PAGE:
He added: “We are a country where we love our neighbours and we are building Britain together.
“But I fear that our great achievement in building the world’s most successful multi-ethnic, multi-faith democracy is being deliberately undermined.
“There are forces here at home trying to tear us apart.”
He went on: “Islamist extremists and far rights groups are spreading a poison, that poison is extremism.”
Mr Sunak announced a “new robust framework” would be introduced to “ensure we are dealing with the root cause of this problem”.
The prime minister said ministers would redouble their support for the anti-terrorism Prevent programme, demand universities stop extremist activity on campus and act to prevent people from entering the country whose “aim is to undermine its values”.
In an appeal to those taking part in pro-Palestinian protests, Mr Sunak said: “Don’t let the extremists hijack your marches. You have a chance in the coming weeks to show that you can protest decently, peacefully and with empathy for your fellow citizens.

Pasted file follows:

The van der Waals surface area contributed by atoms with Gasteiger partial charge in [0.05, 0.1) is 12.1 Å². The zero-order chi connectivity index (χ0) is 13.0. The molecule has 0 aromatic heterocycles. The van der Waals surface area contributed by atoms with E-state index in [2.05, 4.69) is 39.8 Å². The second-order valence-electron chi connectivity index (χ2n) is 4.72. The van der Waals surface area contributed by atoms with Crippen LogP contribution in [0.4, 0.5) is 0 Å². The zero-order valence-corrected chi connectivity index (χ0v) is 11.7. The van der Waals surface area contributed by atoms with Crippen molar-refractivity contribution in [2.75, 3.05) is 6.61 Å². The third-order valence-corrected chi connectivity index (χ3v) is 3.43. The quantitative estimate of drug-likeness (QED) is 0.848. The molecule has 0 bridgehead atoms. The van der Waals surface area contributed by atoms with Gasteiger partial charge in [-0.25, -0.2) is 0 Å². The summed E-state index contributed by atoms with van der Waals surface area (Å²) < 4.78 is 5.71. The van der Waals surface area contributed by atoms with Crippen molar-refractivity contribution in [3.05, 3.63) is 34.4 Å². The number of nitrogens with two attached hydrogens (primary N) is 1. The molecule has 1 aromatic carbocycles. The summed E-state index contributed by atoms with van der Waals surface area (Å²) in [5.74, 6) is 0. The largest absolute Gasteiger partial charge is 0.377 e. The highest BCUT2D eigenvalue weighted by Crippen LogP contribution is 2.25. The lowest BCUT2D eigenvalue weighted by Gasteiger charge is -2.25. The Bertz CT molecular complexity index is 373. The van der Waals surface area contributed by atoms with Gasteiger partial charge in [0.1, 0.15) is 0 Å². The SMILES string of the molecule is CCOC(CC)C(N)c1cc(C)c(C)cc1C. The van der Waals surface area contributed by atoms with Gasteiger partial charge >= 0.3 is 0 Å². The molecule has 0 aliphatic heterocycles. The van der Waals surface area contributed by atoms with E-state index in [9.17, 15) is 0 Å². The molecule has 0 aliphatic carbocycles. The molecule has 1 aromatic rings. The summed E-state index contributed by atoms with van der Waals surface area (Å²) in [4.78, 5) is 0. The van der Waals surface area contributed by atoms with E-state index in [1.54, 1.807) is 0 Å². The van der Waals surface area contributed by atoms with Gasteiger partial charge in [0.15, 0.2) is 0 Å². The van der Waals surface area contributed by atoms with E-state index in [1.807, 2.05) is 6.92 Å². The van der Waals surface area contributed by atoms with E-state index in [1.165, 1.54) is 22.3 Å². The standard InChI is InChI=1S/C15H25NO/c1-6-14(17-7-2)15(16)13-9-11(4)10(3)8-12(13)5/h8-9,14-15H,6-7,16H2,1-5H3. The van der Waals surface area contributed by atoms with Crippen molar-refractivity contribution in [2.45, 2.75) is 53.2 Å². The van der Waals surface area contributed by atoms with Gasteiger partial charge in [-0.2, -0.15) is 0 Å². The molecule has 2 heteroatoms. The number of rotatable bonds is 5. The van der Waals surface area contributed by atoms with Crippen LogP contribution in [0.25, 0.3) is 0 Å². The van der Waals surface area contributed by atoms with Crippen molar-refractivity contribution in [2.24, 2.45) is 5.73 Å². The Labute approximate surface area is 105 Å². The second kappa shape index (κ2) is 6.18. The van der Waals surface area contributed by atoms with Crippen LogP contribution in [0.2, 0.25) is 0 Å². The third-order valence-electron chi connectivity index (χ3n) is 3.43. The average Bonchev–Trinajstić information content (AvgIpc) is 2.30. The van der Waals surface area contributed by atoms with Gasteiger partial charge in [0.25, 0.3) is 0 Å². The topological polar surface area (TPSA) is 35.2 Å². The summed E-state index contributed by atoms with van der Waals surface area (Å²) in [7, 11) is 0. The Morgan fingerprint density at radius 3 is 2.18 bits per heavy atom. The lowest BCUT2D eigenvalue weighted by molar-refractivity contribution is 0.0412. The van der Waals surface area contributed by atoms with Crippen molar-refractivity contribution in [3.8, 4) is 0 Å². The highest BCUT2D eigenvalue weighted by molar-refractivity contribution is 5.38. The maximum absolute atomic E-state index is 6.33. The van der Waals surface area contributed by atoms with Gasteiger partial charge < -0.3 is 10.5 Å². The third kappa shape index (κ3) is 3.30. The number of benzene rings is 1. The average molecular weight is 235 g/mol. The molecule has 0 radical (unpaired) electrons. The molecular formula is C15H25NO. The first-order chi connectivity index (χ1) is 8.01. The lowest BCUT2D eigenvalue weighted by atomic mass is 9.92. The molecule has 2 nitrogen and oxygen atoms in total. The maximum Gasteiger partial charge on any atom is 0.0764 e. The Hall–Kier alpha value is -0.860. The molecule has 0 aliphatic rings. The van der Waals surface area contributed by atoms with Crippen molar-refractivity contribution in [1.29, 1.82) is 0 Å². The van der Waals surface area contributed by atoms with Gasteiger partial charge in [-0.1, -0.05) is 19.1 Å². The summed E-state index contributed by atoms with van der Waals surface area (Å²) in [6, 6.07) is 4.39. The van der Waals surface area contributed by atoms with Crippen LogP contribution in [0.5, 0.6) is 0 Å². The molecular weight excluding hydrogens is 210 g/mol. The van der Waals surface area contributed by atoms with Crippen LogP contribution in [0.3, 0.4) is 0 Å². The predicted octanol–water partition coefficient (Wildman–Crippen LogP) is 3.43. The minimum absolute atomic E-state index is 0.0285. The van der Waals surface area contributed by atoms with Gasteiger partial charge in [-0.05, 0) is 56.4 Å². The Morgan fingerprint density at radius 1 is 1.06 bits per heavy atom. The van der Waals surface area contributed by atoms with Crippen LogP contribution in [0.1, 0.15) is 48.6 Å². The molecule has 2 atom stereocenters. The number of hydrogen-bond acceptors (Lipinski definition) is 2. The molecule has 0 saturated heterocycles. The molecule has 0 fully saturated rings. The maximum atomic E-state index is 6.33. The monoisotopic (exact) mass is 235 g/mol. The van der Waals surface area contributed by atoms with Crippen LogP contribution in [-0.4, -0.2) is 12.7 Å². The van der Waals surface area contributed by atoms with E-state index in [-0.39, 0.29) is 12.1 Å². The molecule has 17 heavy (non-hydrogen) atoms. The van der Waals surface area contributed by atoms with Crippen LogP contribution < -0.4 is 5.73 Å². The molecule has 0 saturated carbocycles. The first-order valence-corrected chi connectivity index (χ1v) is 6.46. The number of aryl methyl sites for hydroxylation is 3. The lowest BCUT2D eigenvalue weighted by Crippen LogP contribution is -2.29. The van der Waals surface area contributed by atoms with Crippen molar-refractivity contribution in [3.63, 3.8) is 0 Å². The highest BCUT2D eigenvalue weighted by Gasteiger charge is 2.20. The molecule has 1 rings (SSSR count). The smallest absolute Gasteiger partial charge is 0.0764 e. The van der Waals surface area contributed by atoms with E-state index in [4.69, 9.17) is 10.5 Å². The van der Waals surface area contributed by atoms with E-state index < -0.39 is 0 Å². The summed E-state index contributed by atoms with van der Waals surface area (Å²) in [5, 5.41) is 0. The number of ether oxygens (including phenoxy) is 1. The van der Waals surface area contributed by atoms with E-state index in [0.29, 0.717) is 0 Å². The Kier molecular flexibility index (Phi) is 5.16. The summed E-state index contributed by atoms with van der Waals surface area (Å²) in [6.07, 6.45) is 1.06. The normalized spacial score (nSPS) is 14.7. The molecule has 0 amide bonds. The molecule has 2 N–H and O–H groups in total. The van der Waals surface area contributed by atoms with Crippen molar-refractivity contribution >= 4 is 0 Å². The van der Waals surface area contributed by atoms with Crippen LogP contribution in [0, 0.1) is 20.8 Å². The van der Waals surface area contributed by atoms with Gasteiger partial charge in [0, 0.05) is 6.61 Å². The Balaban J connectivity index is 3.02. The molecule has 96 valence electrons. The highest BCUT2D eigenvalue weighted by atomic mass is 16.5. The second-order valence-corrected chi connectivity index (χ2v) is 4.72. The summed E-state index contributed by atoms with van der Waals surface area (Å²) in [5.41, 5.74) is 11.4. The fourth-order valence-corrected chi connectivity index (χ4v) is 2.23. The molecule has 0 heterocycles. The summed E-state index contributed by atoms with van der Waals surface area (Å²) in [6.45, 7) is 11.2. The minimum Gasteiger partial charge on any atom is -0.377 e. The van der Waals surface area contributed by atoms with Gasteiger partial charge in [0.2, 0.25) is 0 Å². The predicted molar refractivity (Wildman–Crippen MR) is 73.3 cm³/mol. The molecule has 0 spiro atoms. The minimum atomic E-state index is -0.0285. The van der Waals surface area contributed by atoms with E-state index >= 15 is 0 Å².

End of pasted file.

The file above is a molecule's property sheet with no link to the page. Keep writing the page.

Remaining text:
“Let’s prove these extremists wrong and show that even when we disagree we will never be disunited from our common values of decency and respect.
“I love this country, my family and I owe it so much. The time has now come for us all to stand together to combat the forces of division and beat this poison.”
Labour leader Sir Keir Starmer backed Mr Sunak’s call.
In a statement, he said: “The prime minister is right to advocate unity and to condemn the unacceptable and intimidatory behaviour that we have seen recently.
“It is an important task of leadership to defend our values and the common bonds that hold us together.
“Citizens have a right to go about their business without intimidation and elected representatives should be able to do their jobs and cast their votes without fear or favour.
“This is something agreed across the parties and which we should all defend.”